Wednesday, May 28, 2008

Literary Flatulence and Subjectivity

Signandsight: "Inflated Phrases"

Most texts which accompany contemporary art production are so twisted and woolly that they could easily pass for self-parody. Christian Demand takes up a three hundred year old lament. In anticipation of any objections that might follow: I am not an art critic. I am not now and I never was, and I don't intend to become one. When I talk about the crisis of criticism, I am not speaking with the authority of someone who has proved he can do things better.


"I am driven by nothing more than the frustrations of a reader who is interested in art and who simply cannot believe the mass of linguistic strutting, moral imposture and lazy thinking that is inflicted upon him by this genre. Take the official exhibition text for the Anish Kapoor show in Munich's Haus der Kunst (2007/08): "In Kapoor's work, material plays a central role, although always in connection with an idea of presence and spirituality that transcends the superficial 'actuality' of the object. In Kapoor's words: 'In a certain way matter always leads to something immaterial.' He sees this as the fundamentally paradoxical yet complementary proviso of the material world. (...) Terms like lightness, slowness and growth seem to be the inspiration and driving force for Kapoor's new kinetic objects and spacial objects shown in this exhibition. At the root of them all is Kapoor's expression of anxiety through unabashed emblems and formal reference to sexuality and violence: the unspeakable is given voice." (...)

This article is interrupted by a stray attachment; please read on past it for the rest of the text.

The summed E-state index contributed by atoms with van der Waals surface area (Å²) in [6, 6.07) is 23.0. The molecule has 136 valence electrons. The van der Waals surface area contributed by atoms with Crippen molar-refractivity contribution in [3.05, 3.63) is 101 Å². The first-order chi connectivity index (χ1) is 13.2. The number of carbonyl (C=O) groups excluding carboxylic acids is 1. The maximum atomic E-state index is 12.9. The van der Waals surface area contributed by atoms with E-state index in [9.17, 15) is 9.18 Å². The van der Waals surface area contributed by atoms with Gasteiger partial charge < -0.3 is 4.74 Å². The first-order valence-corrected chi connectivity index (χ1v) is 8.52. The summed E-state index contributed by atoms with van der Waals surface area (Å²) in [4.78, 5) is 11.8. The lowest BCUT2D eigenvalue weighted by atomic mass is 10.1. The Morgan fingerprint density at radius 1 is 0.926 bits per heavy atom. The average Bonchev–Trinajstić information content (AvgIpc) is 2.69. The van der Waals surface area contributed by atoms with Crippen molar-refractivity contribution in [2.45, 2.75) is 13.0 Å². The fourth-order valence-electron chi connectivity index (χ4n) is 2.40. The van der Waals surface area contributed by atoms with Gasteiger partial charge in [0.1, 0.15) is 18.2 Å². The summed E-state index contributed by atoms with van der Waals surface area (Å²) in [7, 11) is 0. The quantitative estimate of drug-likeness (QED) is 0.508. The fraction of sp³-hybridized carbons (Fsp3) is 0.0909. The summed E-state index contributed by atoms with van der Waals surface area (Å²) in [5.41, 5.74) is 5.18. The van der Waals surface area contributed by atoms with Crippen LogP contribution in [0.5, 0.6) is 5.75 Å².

"Art" is – and always was – a value judgement, in other words a term whose application reflects the likes and dislikes of the person using it. (...)" >>>

- Caption: Balthus' "The Street" -

Value judgment, by all means - but an objective one, please. In the recent post "Let there be Light" we looked at the Objectivist take on art and what it is meant to be, philosophically ... leaving you with the French painter Balthus, also on Signandsight:

Signandsight: "Nymphs in the Afternoon"

Cologne's Museum Ludwig presents the first solo show of French painter Balthus, the self-styled "King of Cats." That was the first news about him and it was written by a poet, Rainer Maria Rilke - as though there were something to doubt about this existence. (...) >>>

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